Time Travel, the Pogo Stick of Philosophy [Part 1]

Shepherd
April 12, 2019

Time Travel, the Pogo Stick of Philosophy [Part 1]

In 1895, H.G. Wells’ The Time Machine captured the popular imagination and set the tone for our infinite fascination with time travel. Its attendant gadgetry kept the nerdier fans busy, while others were distracted by the possible and impossible science of it.

But the idea of time travelers is more significant. The time traveler, like a cosmic pogo sticker, bounces in and out of moments, performs from a place of detachment, yet also influence. Uprooted from the present, the personality of time travelers may seem cavalier, not responsible or bound to the consequences of their actions. But the Pogo Stick Thesis is that time travelers, in their ability to witness, digest, and consider the failings of the past and the promise of the future, can shed light on a more playful, hopeful, and less timebound society.
The well-worn but amusing tropes of time travel appear frequently. Among the oodles areMr. Peabody’s Improbable History (The Wayback Machine), Woman on the Edge of Time (Marge Piercy’s feminist take), Pan’s Labyrinth, The Twilight Zone, 12 Monkeys, Back to the Future, A Wrinkle in Time, Slaughterhouse Five, A Connecticut Yankee in King Arthur’s Court, andDr. Who, to name just a few.

J.K. Rowling suitably restates it in her Harry Potter novel,The Prisoner of Azkaban. In Alfonso Cuarón’s film version, Harry and Hermione make daring rescues, then show up back at Hogwarts. Potter allays suspicions, with tongue in cheek, “Honestly, Ron, how can somebody be in two places at once?”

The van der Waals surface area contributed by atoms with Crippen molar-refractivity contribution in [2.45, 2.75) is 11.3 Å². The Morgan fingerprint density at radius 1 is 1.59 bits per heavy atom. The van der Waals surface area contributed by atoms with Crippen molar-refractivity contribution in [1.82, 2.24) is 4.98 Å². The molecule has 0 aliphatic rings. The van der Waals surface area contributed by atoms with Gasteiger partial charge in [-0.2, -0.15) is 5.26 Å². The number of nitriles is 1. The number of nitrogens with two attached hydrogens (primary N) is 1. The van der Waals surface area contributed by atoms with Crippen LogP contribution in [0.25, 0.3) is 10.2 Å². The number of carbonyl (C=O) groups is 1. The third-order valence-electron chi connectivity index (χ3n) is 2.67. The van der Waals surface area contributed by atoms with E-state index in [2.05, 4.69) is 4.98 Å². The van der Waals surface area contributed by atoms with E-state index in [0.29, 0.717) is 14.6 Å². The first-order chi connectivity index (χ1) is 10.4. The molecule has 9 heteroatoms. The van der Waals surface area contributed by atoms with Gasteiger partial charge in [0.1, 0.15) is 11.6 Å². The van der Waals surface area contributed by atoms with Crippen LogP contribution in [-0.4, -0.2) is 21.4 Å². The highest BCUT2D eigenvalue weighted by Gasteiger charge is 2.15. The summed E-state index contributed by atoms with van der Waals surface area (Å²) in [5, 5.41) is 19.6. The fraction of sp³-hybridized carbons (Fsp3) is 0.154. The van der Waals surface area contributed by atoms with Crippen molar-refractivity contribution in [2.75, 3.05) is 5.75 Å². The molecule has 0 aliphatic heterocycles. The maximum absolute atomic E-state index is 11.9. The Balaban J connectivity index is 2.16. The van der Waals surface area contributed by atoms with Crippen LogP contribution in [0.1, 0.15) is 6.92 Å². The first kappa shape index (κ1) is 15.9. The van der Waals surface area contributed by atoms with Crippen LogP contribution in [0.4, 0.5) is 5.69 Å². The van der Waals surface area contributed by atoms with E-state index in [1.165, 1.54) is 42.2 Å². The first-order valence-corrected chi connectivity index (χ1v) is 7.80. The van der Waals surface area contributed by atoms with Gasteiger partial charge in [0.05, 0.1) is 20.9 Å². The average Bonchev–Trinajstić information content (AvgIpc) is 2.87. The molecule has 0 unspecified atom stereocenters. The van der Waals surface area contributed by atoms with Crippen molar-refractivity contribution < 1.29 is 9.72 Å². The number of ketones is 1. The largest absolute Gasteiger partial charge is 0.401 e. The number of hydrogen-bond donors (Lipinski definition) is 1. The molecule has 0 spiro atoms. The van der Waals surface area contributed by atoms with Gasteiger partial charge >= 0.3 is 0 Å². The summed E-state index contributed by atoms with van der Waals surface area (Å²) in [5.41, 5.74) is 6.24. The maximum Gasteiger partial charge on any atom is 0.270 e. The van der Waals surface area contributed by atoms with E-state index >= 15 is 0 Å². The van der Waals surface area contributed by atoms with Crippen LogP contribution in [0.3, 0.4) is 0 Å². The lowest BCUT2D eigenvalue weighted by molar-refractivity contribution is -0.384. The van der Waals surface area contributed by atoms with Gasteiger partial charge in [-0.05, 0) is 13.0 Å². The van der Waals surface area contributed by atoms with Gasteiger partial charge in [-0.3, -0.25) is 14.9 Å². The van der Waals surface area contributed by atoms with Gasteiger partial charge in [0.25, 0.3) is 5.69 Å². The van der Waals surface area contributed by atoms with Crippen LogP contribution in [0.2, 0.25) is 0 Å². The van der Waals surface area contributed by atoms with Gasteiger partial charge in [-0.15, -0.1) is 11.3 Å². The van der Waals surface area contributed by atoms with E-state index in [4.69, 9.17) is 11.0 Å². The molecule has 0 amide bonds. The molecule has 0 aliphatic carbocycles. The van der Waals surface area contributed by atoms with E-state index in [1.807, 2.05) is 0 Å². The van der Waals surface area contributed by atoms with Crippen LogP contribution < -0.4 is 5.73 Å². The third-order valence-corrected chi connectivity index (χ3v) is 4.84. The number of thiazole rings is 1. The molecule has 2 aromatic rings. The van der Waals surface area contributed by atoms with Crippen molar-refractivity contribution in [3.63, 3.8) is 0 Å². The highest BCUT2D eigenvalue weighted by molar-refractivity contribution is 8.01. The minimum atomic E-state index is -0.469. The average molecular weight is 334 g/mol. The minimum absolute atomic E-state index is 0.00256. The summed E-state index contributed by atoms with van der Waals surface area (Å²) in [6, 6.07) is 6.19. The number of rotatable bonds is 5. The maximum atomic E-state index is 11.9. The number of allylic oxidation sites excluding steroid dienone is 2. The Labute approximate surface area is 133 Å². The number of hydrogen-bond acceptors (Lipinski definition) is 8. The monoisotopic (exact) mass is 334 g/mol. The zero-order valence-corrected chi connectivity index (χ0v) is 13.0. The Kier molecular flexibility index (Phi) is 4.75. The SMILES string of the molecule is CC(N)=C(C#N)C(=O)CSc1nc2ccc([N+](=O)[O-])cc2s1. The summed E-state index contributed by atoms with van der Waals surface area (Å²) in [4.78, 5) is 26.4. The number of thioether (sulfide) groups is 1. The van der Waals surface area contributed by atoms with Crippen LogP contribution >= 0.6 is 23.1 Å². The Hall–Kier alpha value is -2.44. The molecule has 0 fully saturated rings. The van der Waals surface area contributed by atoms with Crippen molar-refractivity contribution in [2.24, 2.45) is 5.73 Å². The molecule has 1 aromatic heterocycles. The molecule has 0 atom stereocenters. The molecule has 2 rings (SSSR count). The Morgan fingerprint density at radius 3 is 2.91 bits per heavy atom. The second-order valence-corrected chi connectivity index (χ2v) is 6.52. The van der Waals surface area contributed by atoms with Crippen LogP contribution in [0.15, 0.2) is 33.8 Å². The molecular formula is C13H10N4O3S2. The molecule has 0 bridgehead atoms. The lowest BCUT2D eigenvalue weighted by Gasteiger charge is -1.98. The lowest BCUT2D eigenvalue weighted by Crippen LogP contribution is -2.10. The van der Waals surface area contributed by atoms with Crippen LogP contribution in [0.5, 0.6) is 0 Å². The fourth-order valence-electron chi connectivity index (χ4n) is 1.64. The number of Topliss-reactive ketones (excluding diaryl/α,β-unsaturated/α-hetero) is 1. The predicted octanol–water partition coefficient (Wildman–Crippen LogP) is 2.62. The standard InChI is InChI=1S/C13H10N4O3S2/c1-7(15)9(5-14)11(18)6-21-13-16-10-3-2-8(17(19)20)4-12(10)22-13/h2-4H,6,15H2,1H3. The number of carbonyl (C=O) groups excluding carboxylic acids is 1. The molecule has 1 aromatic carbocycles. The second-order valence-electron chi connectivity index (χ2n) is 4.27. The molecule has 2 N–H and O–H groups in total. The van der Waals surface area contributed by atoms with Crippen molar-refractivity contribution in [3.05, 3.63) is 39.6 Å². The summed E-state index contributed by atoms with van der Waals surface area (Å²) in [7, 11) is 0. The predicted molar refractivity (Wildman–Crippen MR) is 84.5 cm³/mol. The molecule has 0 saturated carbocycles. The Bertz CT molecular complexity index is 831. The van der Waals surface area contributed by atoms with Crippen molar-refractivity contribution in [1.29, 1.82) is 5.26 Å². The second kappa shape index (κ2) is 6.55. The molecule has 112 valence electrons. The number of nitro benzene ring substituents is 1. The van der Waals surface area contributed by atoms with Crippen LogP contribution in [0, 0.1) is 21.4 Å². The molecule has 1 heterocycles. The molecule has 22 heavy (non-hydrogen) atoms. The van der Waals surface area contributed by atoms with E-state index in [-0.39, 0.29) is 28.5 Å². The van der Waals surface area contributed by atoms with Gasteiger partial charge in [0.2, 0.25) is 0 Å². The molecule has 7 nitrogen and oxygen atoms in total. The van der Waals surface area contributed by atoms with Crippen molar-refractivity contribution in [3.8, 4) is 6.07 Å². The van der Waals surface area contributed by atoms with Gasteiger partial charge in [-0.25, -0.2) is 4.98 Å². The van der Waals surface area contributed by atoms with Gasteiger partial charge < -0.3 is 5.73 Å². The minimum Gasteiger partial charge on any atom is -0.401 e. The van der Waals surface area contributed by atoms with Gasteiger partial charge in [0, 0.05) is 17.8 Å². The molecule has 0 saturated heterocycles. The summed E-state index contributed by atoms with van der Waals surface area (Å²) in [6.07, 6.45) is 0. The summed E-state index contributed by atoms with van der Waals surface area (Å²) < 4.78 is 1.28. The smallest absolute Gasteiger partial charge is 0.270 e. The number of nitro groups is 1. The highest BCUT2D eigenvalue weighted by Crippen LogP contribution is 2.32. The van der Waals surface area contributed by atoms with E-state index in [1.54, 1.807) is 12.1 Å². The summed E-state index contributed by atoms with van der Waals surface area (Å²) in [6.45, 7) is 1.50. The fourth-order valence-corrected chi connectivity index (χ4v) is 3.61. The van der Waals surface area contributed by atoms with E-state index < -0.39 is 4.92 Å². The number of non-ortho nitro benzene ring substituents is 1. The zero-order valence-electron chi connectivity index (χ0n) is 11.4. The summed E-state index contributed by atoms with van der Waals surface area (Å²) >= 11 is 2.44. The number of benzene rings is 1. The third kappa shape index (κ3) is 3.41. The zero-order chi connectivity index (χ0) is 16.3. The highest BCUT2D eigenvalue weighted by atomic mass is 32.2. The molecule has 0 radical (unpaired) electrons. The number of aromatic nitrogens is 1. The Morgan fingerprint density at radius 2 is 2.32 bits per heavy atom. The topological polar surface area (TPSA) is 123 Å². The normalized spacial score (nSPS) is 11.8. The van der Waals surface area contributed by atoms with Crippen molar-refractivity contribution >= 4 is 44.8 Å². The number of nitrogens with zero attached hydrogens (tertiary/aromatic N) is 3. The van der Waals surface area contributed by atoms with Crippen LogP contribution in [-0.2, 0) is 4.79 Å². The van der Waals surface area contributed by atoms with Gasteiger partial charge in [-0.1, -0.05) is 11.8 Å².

And Jimi Hendrix sings “…I’m a million miles away, and at the same time I’m right here in your picture frame.” Lighthearted spins on a person multiplying themselves by time-traveling into their own past. Time travel is fun!Might it foment a particular attitude, or converge on a particular personality type?

Time travel is an attribute of the rule-breaking Trickster archetype, which has been with us since at least the time of Jacob. The Trickster takes many forms, but is defined by playfulness, and C.G. Jung describes tricksters as typically having these qualities: ‘…a fondness for sly jokes and malicious pranks…powers as a shape-shifter…[a] dual nature, half animal, half divine…exposure to all kinds of tortures, and—last but not least…approximation to the figure of a saviour….In his clearest manifestations, he is a faithful copy of an absolutely undifferentiated human consciousness.’Two examples are particularly instructive and demonstrate the lighthearted approach of the trickster that substitutes fun for power. […to be continued in this space/time]

 

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